Q. My out-of–state parents just left after a visit to our new home. My dad said that we need to ask our neighbors what they plan to do about some semi-dead trees in their yard that are close to our property line and in some cases leaning toward our house with limbs hanging over our property. Dad says we will be liable for any damage and removal costs if any of these trees fall on our house or onto our property. This doesn’t seem fair. We just moved into this neighborhood, and a confrontation with a new neighbor over trees isn’t the way we want to begin our lives here. If dad is correct, are we protected if something happens and we have pictures showing that the trees were close to our property, semi-dead and leaning?
A. Congratulations on your new home, and welcome to the complexities of homeownership. I am not a practicing attorney or an insurance agent, but I agree with your dad. In many cases, when a tree from a neighbor’s property lands on yours, it is your homeowner’s policy that will cover the costs of removal, damage and repairs, not theirs. If you can prove the trees were a potential hazard to your property and that your neighbor knew or should have known they were, the damage becomes your neighbor’s liability because he was negligent. It will be your burden to show that your neighbor was negligent. You must be able to show that the neighbor had a duty to prevent the tree from falling onto your property. Why did the tree fall and would a reasonable person have known it was going to fall onto your property? If you can establish duty, you then have to show that the neighbor breached this duty by failing to take the appropriate action. This breach of duty must then be shown to be the causation of the tree falling onto your property. Lastly, you must show damage. Examples of damage include: a broken fence, damaged lawn furniture, damaged bushes and personal injuries.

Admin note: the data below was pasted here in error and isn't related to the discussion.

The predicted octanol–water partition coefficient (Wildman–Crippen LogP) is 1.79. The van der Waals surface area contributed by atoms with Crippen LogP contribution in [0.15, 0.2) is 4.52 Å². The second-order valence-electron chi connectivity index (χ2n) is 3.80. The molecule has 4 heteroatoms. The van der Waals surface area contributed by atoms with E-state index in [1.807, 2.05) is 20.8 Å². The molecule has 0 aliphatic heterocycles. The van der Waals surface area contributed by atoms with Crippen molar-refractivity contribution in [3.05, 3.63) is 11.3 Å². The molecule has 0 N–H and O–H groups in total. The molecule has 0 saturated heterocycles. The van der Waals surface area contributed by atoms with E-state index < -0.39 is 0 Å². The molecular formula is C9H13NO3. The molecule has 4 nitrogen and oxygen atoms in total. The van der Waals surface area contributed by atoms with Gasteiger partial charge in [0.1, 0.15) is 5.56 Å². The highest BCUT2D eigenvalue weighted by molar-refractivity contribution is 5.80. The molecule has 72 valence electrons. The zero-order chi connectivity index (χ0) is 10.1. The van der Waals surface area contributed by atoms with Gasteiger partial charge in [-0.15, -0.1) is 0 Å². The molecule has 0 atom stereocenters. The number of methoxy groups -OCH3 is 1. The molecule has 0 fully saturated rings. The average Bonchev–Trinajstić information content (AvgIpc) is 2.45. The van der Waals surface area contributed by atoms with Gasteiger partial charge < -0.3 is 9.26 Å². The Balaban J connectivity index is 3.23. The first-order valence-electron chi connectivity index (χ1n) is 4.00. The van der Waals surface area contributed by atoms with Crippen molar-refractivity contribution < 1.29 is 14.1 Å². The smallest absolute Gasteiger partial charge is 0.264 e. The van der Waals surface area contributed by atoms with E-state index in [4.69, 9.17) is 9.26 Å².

Pictures will not be enough to prove negligence. Taking pictures of the trees and documenting conversations with your neighbor regarding the trees might be enough, but probably not. A letter with pictures, a description of the problem, your concerns and request for action would be much better. Sending the letter certified would be best. You could meet with them and tell them the letter is being sent so they are not blindsided. They may be completely unaware that their trees are causing any concern.
This would be a good time to discuss the branches that are encroaching across your property lines. You are allowed to trim and remove overhanging branches but only to your property line. Before doing any trimming, you should give your neighbors notice and know what you are doing. You might prune in the wrong season and kill or harm the tree and end up liable for financial damages.
Discuss this situation with your insurance agent. This would be a good time to ask about premium increases when any claims are filed and review your deductibles. The tendency for carriers to increase premiums when claims are filed is a good reason to select a high deductible. A $1,000 or $2,500 deductible will reduce your premiums, and paying out-of-pocket for damages up to this amount will reduce the number of claims filed, therefore keeping premiums low. If you don’t already have one, ask about an umbrella policy. This type of policy is very reasonably priced and will offer added liability protection if you are found liable for damage to another’s property or injury to another person. An umbrella policy will help protect your home and assets if someone files a lawsuit and your homeowner’s liability coverage is not adequate to resolve the claim.
Holly Nicholson is a certified financial planner in Raleigh. She cannot answer every question. Reach her at askholly.com or P.O. Box 97128, Raleigh, NC 27624